Wednesday, Jan. 18, 2017
9:00am to 2:00pm
FARM TRANSITION WORKSHOP TO BE HELD IN DERWOOD College Park, MD. – Derwood will be one of several workshop locations in a series of one-day workshops to be held throughout Maryland this fall and winter for family farmers and ranchers interested in learning about the components of a successful farm transition.
The Basics of Farm Transitions and Estate Planning will be held January 18th at the Montgomery County UME office in Derwood from 9 a.m. to 2 p.m. Sessions will cover business and personal goal-setting, financial analysis, human resources, family communications, estate planning, estate taxes and retirement planning.
“Research tells us that fewer than one-third of family businesses survive the transfer from one generation to the next,” said Paul Goeringer, extension legal specialist in the Department of Agricultural and Resource Economics. “These workshops will help farmers keep their families farming together.” This workshop is hosted by the Department of Agricultural and Resource Economics, the Agriculture Law Education Initiative, and University of Maryland Extension.
Tuesday, January 24, 2017
Mill Creek Towne Elementary School
17700 Park Mill Dr, Derwood, MD 20855
Please plan to join us for a program on healing herbs at our upcoming January meeting presented by Heather Whirley, Master Gardener and our Vice President of Mill Creek Towne Garden Club! As always, guests from Mill Creek Towne AND the surrounding Derwood communities are welcome. Using herbs for healing is shrouded in mystery, going back centuries. Heather will highlight 15 herbs that can be grown in our area, with unique scientific properties that can aid in preventative medicine for overall health. This interactive meeting will include live and dried samples to smell and touch.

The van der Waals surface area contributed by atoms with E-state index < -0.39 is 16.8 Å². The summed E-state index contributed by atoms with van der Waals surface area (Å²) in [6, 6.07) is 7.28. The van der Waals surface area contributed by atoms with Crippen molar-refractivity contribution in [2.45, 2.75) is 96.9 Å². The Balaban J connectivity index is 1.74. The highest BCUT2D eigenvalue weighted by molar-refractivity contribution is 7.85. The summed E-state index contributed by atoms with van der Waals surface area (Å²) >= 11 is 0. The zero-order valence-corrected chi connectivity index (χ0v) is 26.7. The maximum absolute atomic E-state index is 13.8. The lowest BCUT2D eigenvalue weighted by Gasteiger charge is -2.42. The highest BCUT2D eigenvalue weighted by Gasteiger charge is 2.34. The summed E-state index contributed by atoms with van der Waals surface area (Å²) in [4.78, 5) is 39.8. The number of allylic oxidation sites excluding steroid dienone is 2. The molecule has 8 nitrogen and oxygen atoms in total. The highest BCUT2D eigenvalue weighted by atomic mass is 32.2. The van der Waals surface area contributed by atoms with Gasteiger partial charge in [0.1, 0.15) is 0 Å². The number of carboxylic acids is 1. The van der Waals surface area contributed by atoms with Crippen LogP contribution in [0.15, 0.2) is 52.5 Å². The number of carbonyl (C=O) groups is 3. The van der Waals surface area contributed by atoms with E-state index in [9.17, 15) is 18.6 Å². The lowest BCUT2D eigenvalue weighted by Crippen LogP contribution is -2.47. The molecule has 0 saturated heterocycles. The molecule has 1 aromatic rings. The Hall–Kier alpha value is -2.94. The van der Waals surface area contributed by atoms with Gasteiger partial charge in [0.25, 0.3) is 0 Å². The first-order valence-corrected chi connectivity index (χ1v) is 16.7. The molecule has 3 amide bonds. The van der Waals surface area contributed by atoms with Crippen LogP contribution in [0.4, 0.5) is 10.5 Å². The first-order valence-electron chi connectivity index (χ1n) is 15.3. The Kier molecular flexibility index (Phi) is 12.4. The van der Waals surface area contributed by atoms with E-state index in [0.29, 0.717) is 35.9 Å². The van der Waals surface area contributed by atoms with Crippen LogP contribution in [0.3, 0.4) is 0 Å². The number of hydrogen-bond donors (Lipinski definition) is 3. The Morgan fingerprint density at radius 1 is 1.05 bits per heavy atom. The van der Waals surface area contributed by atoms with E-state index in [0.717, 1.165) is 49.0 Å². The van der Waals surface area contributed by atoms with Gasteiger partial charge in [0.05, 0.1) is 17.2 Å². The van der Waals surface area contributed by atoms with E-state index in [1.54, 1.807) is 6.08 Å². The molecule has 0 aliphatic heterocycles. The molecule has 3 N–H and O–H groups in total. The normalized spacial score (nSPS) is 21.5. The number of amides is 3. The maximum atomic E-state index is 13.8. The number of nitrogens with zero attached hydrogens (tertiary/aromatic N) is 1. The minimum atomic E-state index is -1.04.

Date: January 24, 2017 @ 7:30 p.m.
Location: Mill Creek Towne Elementary School Teacher’s Lounge
Speaker: Heather Whirley
Topic: Healing Herbs
12th Annual Washington Gardener Seed Exchanges
11800 Glenallan Ave.
Wheaton, MD 20902
Join us for:
- Seed Swapping
- Door Prizes
- Planting Tips
- Expert Speakers
- Goody Bags
You need a night out every once in a while, but what to do? Whether it’s with a friend, sibling, or sweetheart, let Brookside take care of the details! Each fee covers the cost of two people. 21 and up. FOBH $55 Brookside Gardens Staff…we want to celebrate Valentine’s with you! Come relax and savor pairings of luscious wine and chocolate, while you hone your flower arranging skills by making two nosegays-one for yourself and one for your guest. Fee includes all refreshments, expert flower arranging instruction, and materials to make two nosegays. Intended for ages 21 and up
Brookside Gardens Orchid Show and Sale
Brookside Gardens Visitors Center
1800 Glenallan Avenue
Wheaton, MD, US 20902